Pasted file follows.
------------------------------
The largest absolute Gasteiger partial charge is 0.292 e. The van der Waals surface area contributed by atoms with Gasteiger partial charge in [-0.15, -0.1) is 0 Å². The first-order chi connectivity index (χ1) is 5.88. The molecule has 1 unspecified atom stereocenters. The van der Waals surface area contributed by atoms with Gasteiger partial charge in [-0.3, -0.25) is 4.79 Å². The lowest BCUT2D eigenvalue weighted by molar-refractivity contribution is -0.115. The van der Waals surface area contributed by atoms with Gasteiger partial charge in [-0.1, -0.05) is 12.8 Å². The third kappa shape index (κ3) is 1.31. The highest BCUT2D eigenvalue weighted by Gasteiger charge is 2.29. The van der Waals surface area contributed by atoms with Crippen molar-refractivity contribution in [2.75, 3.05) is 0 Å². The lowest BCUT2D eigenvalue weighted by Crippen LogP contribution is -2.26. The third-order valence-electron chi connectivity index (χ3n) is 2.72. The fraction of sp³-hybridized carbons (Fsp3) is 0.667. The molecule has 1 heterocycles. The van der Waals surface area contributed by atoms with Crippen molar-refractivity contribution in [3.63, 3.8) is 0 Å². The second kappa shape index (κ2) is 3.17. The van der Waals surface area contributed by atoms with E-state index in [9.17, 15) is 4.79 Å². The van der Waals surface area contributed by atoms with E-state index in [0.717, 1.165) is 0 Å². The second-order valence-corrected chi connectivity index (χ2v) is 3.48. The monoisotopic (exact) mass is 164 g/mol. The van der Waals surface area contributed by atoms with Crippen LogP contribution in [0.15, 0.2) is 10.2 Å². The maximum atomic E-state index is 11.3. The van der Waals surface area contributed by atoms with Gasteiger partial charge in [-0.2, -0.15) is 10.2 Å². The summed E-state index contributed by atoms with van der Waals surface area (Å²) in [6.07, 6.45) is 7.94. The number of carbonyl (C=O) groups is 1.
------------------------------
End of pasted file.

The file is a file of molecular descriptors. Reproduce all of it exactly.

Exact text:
The largest absolute Gasteiger partial charge is 0.292 e. The van der Waals surface area contributed by atoms with Gasteiger partial charge in [-0.15, -0.1) is 0 Å². The first-order chi connectivity index (χ1) is 5.88. The molecule has 1 unspecified atom stereocenters. The van der Waals surface area contributed by atoms with Gasteiger partial charge in [-0.3, -0.25) is 4.79 Å². The lowest BCUT2D eigenvalue weighted by molar-refractivity contribution is -0.115. The van der Waals surface area contributed by atoms with Gasteiger partial charge in [-0.1, -0.05) is 12.8 Å². The third kappa shape index (κ3) is 1.31. The highest BCUT2D eigenvalue weighted by Gasteiger charge is 2.29. The van der Waals surface area contributed by atoms with Crippen molar-refractivity contribution in [2.75, 3.05) is 0 Å². The lowest BCUT2D eigenvalue weighted by Crippen LogP contribution is -2.26. The third-order valence-electron chi connectivity index (χ3n) is 2.72. The fraction of sp³-hybridized carbons (Fsp3) is 0.667. The molecule has 1 heterocycles. The van der Waals surface area contributed by atoms with Crippen molar-refractivity contribution in [3.63, 3.8) is 0 Å². The second kappa shape index (κ2) is 3.17. The van der Waals surface area contributed by atoms with E-state index in [9.17, 15) is 4.79 Å². The van der Waals surface area contributed by atoms with E-state index in [0.717, 1.165) is 0 Å². The second-order valence-corrected chi connectivity index (χ2v) is 3.48. The monoisotopic (exact) mass is 164 g/mol. The van der Waals surface area contributed by atoms with Crippen LogP contribution in [0.15, 0.2) is 10.2 Å². The maximum atomic E-state index is 11.3. The van der Waals surface area contributed by atoms with Gasteiger partial charge in [-0.2, -0.15) is 10.2 Å². The summed E-state index contributed by atoms with van der Waals surface area (Å²) in [6.07, 6.45) is 7.94. The number of carbonyl (C=O) groups is 1.